Targeting faulty DNA repair mechanisms in advanced castration resistant prostate cancer can slow progression and potentially improve survival, paving the way for a new approach to treatment of the most common form of cancer in men. Data from the PROfound trial, presented at the ESMO Congress 2019, show that olaparib delayed cancer progression by about four months compared to new hormonal agents (enzalutamide or abiraterone acetate) in patients with metastatic, pre-treated prostate cancer whose cancer cells had faulty DNA repair genes. Preliminary data showed that treatment also prolonged overall survival by over three months.
“To see such a significant effect on disease progression and other clinically relevant effects such as pain progression and objective response rate is a remarkable achievement in such heavily pre-treated patients with prostate cancer. Prostate cancer has lagged behind all other common solid tumours in the use of molecularly targeted treatment so it is very exciting that now we can personalise an individual’s treatment based on specific genomic alterations in their cancer cells,” said study author Prof Maha Hussain, Robert H. Lurie Comprehensive Cancer Center, Northwestern University, Chicago, USA.
Each year, prostate cancer is diagnosed in over 1.2 million men worldwide and kills over 350,000. Initial treatment may include surgery, radiotherapy, chemotherapy or hormonal treatment. However, treatment options are limited if the cancer spreads to other parts of the body and becomes resistant to hormonal treatment (metastatic castration-resistant prostate cancer, mCRPC).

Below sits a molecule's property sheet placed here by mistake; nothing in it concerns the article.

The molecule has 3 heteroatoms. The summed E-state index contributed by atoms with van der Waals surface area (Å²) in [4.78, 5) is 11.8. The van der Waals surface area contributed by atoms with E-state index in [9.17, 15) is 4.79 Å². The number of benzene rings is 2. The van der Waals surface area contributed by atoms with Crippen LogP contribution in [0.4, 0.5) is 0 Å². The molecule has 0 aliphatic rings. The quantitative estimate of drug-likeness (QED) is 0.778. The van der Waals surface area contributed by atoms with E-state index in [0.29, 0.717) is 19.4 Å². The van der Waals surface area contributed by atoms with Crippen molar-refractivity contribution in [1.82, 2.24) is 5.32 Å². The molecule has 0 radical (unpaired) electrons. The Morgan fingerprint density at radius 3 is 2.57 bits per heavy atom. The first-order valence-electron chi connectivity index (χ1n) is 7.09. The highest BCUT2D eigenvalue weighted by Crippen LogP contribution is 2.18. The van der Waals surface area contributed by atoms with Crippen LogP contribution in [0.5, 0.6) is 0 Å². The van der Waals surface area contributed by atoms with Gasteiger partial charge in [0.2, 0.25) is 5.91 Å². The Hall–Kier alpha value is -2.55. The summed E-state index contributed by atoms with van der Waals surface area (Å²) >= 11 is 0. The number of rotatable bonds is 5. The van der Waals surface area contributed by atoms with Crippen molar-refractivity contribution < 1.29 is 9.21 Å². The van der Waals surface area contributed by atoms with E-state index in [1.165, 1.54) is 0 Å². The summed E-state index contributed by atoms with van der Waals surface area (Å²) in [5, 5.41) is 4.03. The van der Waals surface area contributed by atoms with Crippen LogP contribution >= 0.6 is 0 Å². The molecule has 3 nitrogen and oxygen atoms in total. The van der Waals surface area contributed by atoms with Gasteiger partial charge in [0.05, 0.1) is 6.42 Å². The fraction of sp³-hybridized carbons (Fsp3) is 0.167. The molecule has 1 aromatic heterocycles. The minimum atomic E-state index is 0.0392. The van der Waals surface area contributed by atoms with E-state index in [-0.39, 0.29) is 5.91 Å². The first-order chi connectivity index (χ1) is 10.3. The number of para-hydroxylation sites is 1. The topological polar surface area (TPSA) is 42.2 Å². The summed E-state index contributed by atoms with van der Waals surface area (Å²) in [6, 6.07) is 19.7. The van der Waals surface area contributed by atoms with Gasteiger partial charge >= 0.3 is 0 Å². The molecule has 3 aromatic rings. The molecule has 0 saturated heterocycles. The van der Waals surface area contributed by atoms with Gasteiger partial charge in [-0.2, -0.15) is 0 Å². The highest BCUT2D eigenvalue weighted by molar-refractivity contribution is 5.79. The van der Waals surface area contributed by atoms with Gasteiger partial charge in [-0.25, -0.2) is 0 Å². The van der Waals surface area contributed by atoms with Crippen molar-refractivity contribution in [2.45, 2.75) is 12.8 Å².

In the PROfound trial, researchers from across Europe, North America, South America, Asia and Australia compared the poly-ADP ribose polymerase (PARP) inhibitor, olaparib, with the latest forms of hormonal treatment in patients with mCRPC and key faulty DNA repair genes.
“We saw the benefits of olaparib in all sub-groups of patients, regardless of country, age, prior therapy and severity of disease, including in those with worse disease that had spread to their liver or lungs,” Hussain pointed out.
Targeting DNA repair pathways in cancer cells is already used to treat breast and ovarian cancer in patients with mistakes in two types of DNA repair gene, BRCA1 and BRCA2. Changes in other genes that are involved in DNA repair, such as ATM, can also make cancer cells more susceptible to PARP inhibitors. In the PROfound trial, olaparib was compared with new hormonal agents in two groups: one group of men with BRCA1, BRCA2 and ATM mutations and in a second group with a broader range of less well studied faulty DNA repair genes.
Commenting on the PROfound data, Dr. Eleni Efstathiou, MD Anderson Cancer Center, Houston, USA, said: “This is a landmark trial as it is the first phase III trial looking specifically at tumours harboring a targetable molecular alteration. In patients with such tumours, treatment with olaparib resulted in a 66% greater delay in progression than the new hormonal agents which were used in PROfound. This is impressive because it is considerably higher than the 35-40% improvements with which we’ve been very satisfied in previous prostate cancer studies in this more advanced disease setting. There is a trend towards improved survival, but we need to wait for the final analysis.”
She added: “We should not ignore that significant adverse events, such as anaemia and nausea, were more common with olaparib as these can have an important effect on a patient’s ability to take the drug. In practice, patients will need to be carefully monitored.”
“Overall, these data show that, like breast and lung cancers, prostate cancer is not one but many different diseases and we need to start identifying different groups of patients and treating them with targeted therapy,” she concluded.
The Phase 3 PROfound trial compared the efficacy of the PARP inhibitor, olaparib, and physician’s choice of new hormonal agent treatment with enzalutamide or abiraterone in two groups of men with mCRPC. Those in Cohort A had alterations in BRCA1, BRCA2 or ATM genes while those in Cohort B had alterations in any one of 12 other genes known to be involved in DNA repair. In Cohort A, median PFS was 7.39 months with olaparib compared to 3.55 months with hormonal treatment (hazard ratio [HR] 0.34, p<0.0001). In the overall population (Cohort A+B), median PFS was 5.82 vs 3.52 months respectively (HR 0.49, p<0.0001).
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